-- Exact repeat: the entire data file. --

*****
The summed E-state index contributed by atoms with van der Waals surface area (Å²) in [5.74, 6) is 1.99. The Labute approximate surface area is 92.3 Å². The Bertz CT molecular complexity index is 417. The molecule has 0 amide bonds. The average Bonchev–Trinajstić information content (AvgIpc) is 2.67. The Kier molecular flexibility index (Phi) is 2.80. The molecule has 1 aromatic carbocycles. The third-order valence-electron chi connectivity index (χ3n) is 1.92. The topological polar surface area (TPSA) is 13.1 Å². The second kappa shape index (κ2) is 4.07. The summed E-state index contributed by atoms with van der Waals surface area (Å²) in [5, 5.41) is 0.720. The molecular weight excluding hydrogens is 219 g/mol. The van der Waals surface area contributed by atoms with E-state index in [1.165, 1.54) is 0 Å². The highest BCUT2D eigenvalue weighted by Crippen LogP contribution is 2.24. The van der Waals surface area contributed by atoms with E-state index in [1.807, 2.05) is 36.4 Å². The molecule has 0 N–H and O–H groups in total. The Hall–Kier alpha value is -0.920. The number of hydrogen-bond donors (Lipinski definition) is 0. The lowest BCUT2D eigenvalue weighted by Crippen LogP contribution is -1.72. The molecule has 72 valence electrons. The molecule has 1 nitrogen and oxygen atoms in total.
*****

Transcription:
The summed E-state index contributed by atoms with van der Waals surface area (Å²) in [5.74, 6) is 1.99. The Labute approximate surface area is 92.3 Å². The Bertz CT molecular complexity index is 417. The molecule has 0 amide bonds. The average Bonchev–Trinajstić information content (AvgIpc) is 2.67. The Kier molecular flexibility index (Phi) is 2.80. The molecule has 1 aromatic carbocycles. The third-order valence-electron chi connectivity index (χ3n) is 1.92. The topological polar surface area (TPSA) is 13.1 Å². The second kappa shape index (κ2) is 4.07. The summed E-state index contributed by atoms with van der Waals surface area (Å²) in [5, 5.41) is 0.720. The molecular weight excluding hydrogens is 219 g/mol. The van der Waals surface area contributed by atoms with E-state index in [1.165, 1.54) is 0 Å². The highest BCUT2D eigenvalue weighted by Crippen LogP contribution is 2.24. The van der Waals surface area contributed by atoms with E-state index in [1.807, 2.05) is 36.4 Å². The molecule has 0 N–H and O–H groups in total. The Hall–Kier alpha value is -0.920. The number of hydrogen-bond donors (Lipinski definition) is 0. The lowest BCUT2D eigenvalue weighted by Crippen LogP contribution is -1.72. The molecule has 72 valence electrons. The molecule has 1 nitrogen and oxygen atoms in total.